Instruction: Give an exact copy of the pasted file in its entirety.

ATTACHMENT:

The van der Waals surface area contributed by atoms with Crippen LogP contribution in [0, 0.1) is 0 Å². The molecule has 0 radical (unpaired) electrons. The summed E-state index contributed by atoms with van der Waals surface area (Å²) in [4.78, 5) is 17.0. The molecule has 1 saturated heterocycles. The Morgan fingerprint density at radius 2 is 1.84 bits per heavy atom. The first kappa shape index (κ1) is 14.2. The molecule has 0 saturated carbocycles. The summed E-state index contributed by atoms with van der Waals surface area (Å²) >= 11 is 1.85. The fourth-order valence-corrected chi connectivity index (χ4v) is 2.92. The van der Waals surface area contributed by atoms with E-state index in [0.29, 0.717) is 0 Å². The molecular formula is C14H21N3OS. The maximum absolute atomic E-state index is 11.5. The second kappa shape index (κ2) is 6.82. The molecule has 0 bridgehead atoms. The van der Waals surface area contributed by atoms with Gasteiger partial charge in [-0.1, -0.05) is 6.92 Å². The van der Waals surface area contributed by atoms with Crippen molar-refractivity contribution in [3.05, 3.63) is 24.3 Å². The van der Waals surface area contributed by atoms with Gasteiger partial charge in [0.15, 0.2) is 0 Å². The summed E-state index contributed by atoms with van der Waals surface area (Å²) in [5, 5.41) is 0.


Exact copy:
The van der Waals surface area contributed by atoms with Crippen LogP contribution in [0, 0.1) is 0 Å². The molecule has 0 radical (unpaired) electrons. The summed E-state index contributed by atoms with van der Waals surface area (Å²) in [4.78, 5) is 17.0. The molecule has 1 saturated heterocycles. The Morgan fingerprint density at radius 2 is 1.84 bits per heavy atom. The first kappa shape index (κ1) is 14.2. The molecule has 0 saturated carbocycles. The summed E-state index contributed by atoms with van der Waals surface area (Å²) >= 11 is 1.85. The fourth-order valence-corrected chi connectivity index (χ4v) is 2.92. The van der Waals surface area contributed by atoms with E-state index in [0.29, 0.717) is 0 Å². The molecular formula is C14H21N3OS. The maximum absolute atomic E-state index is 11.5. The second kappa shape index (κ2) is 6.82. The molecule has 0 bridgehead atoms. The van der Waals surface area contributed by atoms with Gasteiger partial charge in [-0.1, -0.05) is 6.92 Å². The van der Waals surface area contributed by atoms with Crippen molar-refractivity contribution in [3.05, 3.63) is 24.3 Å². The van der Waals surface area contributed by atoms with Gasteiger partial charge in [0.15, 0.2) is 0 Å². The summed E-state index contributed by atoms with van der Waals surface area (Å²) in [5, 5.41) is 0.